The first quarter of 2020 was strong with overall sales up 7.6 percent for members of the Jefferson-Lewis Board of Realtors and more than 31 percent for members sold by St. Lawrence County Realtors.  Similarly, residential sales were up 12.7 percent for the Jefferson-Lewis Realtors and about 30 percent for St. Lawrence County members.  

    With the mandatory shutdown of the industry in mid-March, real estate came almost to a halt.  In early April, real estate professionals were allowed to start limited activity including virtual showings and remote transactions.   In person meetings, including showings and open houses, were prohibited.  This severely limited how real estate could be done in the state and area.    

    One thing to keep in mind is that after a purchase contract is signed, the average length of time until the sale closes in New York State is normally sixty – ninety days.   This means that a number of the second quarter closed sales were from contracts signed in the first quarter.   

    Until a property closes, it is considered “under contract” or pending.  While time to closing is not tracked, the “days on the market,” or DOM, (the number of days from when a listing contract is signed until the purchase offer has been accepted by both parties) is noted.  

    During the second quarter (April 1 – June 30), members of the Jefferson-Lewis Board of Realtors sold 15 percent fewer properties overall compared to 2019 and residential sales were down almost 20 percent. For the first six months, sales of all properties are down about 6% and residential sales are down about 7 percent. While the median price of properties dipped for the first six months, the DOM dropped by more than three weeks for all properties and two weeks for residential sales.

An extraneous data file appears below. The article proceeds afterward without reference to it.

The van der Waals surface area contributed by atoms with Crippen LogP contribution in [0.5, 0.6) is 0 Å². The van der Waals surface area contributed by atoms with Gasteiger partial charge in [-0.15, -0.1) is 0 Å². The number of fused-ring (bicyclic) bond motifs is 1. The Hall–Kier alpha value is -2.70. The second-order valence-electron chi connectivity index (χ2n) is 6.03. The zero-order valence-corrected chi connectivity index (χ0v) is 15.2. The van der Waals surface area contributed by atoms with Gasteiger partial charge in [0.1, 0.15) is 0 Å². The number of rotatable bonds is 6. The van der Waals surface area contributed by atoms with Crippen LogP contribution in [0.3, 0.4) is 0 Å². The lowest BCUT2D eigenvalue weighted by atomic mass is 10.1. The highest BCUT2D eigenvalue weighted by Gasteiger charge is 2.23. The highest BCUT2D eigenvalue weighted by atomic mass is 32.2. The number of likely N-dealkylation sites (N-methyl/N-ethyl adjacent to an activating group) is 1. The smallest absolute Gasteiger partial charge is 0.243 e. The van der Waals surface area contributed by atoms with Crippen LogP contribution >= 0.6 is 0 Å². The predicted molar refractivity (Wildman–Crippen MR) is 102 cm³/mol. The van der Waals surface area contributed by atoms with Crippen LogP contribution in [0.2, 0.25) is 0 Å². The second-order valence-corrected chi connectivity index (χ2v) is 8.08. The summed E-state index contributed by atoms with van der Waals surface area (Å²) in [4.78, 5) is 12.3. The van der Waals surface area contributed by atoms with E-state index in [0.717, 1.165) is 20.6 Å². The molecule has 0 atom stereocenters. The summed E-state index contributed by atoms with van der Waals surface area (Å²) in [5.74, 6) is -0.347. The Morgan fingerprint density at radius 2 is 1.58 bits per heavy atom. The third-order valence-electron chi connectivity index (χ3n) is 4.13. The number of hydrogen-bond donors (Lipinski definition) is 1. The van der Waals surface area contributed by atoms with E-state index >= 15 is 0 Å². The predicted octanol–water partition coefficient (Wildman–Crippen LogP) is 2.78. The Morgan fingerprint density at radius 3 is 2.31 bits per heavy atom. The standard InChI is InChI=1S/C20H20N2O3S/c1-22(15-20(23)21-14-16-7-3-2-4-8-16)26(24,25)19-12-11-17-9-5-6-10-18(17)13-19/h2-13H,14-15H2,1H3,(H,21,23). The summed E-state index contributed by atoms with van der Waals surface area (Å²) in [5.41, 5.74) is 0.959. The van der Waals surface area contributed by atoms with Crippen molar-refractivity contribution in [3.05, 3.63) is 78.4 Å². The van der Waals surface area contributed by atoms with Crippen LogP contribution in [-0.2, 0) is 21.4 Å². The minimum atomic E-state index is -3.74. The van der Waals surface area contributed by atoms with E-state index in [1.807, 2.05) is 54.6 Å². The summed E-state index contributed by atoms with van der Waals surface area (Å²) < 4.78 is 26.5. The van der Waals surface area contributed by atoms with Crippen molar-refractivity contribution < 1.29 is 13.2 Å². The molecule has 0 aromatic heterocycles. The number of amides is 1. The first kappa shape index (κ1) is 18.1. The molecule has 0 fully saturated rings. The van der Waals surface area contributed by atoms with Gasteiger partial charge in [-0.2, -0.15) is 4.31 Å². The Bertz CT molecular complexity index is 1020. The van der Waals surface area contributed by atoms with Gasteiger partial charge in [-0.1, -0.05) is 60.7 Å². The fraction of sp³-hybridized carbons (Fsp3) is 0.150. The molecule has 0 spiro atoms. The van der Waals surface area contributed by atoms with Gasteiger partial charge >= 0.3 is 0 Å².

The story was similar with members of the St. Lawrence County Board of Realtors.   After the first quarter surge of more than 30 percent for all property sales, the second quarter dipped by about 27 percent to bring sales down by six percent for the period of January -June.   The median price went down also and DOM rose slightly.  

    Residential sales for St. Lawrence County members also dipped in the second quarter by 33 percent after being up in the first quarter by 30 percent. Overall, residential sales are down almost 12 percent compared with 2019.   The median price is down slightly and DOM is up about three weeks.